In Memoriam - The Seven Seconds or Less Phoenix Suns
Remember when Steve Nash was winning back-to-back MVPs, Amar'e Stoudemire was a terrifying offensive force and Mike D'Antoni was the league's most highly touted head coach?
Those Suns teams were my favorite teams to watch in my 19 years of following the NBA.
They won between 54 and 62 games every season from 2004 to 2008, while averaging between 108.4 and 110.4 points per game during that stretch. Stoudemire averaged 29.9 points and 10.7 rebounds per game in the ‘04-'05 playoffs. Nash averaged 10.5-plus assists per game during that four-year stretch, while also shooting better than 50 percent from the field, 40 percent from three-point range and 88 percent from the free-throw line each year.
Perhaps the most amazing thing of all was that Quentin Richardson made more than $40 million to play basketball in the NBA from 2005 to 2010, simply because he hit 2.9 three-pointers per game playing in D'Antoni and Nash's offense during the 2004-05 season. To my knowledge, Richardson did not use a gun or a ski mask to get that $40 million, and nor has he offered to give $10 million each to Nash and D'Antoni, as he probably should. But I digress.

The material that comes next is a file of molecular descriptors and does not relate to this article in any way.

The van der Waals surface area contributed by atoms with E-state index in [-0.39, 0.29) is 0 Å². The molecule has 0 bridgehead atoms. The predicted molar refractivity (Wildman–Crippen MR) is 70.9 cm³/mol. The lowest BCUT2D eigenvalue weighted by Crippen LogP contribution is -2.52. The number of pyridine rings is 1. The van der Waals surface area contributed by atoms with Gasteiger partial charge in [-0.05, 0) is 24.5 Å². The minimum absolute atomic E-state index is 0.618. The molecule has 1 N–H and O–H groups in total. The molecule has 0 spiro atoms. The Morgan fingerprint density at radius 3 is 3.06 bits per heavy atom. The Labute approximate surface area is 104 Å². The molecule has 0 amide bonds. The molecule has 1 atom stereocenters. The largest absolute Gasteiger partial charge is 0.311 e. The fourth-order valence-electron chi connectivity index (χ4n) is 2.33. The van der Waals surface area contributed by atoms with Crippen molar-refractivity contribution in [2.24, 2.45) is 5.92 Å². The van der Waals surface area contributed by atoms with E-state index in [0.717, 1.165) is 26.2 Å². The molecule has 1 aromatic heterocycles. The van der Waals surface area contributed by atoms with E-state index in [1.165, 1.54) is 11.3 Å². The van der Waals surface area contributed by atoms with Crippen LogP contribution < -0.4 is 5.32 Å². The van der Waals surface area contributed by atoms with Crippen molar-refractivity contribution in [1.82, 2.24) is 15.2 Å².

My point is, those teams were melon farming awesome.
What does this all have to do with the 2013-14 season?
Well, Stoudemire can't play more than 10 minutes in a game without needing five days of rest to recover from said game.
This past weekend Nash acknowledged that he is really struggling physically, and offered up that Jordan Farmar will be a better option to run point guard for the Lakers going forward.
D'Antoni is fumbling around like a washed up rock band, going to the well where he used to be able to churn out hits, but all he can muster up is Xavier Henry, Nick Young and Wesley Johnson.
We're playing fast. We're shooting threes. We aren't playing defense. This should be working! Why isn't this working?!?!?
The fact of the matter is that Shawn Marion has somehow outlasted Nash, Stoudemire and D'Antoni as someone who can help an NBA team win games. I'm guessing nobody saw that coming.
If you own Nash or Stoudemire in any leagues, you probably haven't been paying attention.